Students protest U.S. occupation in Iraq

Sophomore in FAA Alison Maguire, left, pickets during a protest against the war in Iraq as Thomas Ayala, member of Vets Against the Iraq War, is interviewed in front of the Illini Union Thursday morning March 15th 2007. ME Online

By Kathleen Foody

The voices of protesters chanting “Hey Congress, what’re you for if you can’t stop this f—ing war,” echoed across the Quad and down Green Street Thursday afternoon as University students and community members gathered to call for an end to the U.S. occupation of Iraq.

The protesters gathered on the Quad at 11 a.m. and then marched down the south side of Green Street, cheering and carrying signs, before returning to the Quad for a rally.

Laurie Nobilette, junior in LAS, marched and carried a sign encouraging pedestrians and drivers to “Read Between the Pipelines.” She said she picked it up from a stack available to protesters.

“People don’t know the kinds of things the administration is doing in Iraq in terms of insuring they have a tapped pipeline for cheap oil,” she said. “It’s not reported in the mainstream media.”

Representatives from several community groups and student organizations, including Iraq Veterans Against the War, spoke at the rally.

Dressed in brown corduroy pants and an army camouflage jacket and hat, graduate student Thomas Ayala addressed the crowd of about 50 people.

Ayala served in the Army and was stationed in Afghanistan for about a year with an infantry unit in 2005 and 2006. But the war in Iraq is unjust and illegal, he said.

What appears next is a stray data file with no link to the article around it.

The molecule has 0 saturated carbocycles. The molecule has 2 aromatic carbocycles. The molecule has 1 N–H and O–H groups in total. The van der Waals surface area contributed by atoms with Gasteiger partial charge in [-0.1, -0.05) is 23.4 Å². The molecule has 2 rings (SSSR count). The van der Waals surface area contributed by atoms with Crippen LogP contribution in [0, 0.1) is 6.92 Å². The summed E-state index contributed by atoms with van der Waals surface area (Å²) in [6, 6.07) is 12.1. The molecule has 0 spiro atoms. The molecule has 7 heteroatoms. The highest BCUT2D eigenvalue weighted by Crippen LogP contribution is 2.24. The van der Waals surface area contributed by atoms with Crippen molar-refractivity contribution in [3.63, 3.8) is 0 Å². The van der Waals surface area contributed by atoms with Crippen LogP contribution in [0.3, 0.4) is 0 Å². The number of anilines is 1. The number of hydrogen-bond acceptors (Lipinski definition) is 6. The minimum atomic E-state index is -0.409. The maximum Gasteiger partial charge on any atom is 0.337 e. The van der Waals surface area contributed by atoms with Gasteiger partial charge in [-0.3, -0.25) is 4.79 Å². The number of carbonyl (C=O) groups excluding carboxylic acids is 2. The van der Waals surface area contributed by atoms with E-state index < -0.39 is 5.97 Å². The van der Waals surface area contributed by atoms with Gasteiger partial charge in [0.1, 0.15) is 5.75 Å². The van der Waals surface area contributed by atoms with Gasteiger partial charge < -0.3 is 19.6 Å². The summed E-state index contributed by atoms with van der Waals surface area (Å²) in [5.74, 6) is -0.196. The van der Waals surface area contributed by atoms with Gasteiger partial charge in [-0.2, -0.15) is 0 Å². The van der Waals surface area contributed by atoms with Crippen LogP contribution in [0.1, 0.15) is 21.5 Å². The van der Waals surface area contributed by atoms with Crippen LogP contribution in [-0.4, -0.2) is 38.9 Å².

“I’m not a pacifist,” Ayala said. “Even though I’m against the Iraq war I believe that the Afghanistan war was justified in the beginning. But now we have our troops just roaming around the country doing nothing but getting hit by snipers and by roadside bombs.”

The crowd repeatedly cheered as Ayala and the other speakers stepped up to a microphone surrounded by photos of U.S. soldiers and Iraqis killed or injured as a result of the war.

“War is dirty and sweaty and bloody and nauseating and confusing and traumatic,” he said. “It’s not for pampered politicians.”

Speakers addressed the recent investigations into conditions at veterans’ hospitals, the Israeli occupation of Palestine and ending racism, as well as demanding the immediate withdrawal of U.S. troops.

Nathan Peld, junior in Engineering, said he thought the obscenities the protestors used at times went a little far.

Julia Neville, senior in LAS, disagreed. “It’s good they have different speakers and music,” she said. “I guess I got a better impression than him.”

The rally was co-sponsored by 15 community and student groups, including the Campus Greens, College Democrats and local band “The Living Blue,” according to a press release issued before the protest.

Stephen Ucherek, a member of “The Living Blue,” performed two solo songs at the rally including one he wrote in memory of a friend, Sgt. Shawna Morrison, who was killed during her service in Iraq.

“Things like this give you hope,” he said. “You just have to continue to get out and use your voice, or whatever else you have, to combat this war peacefully.”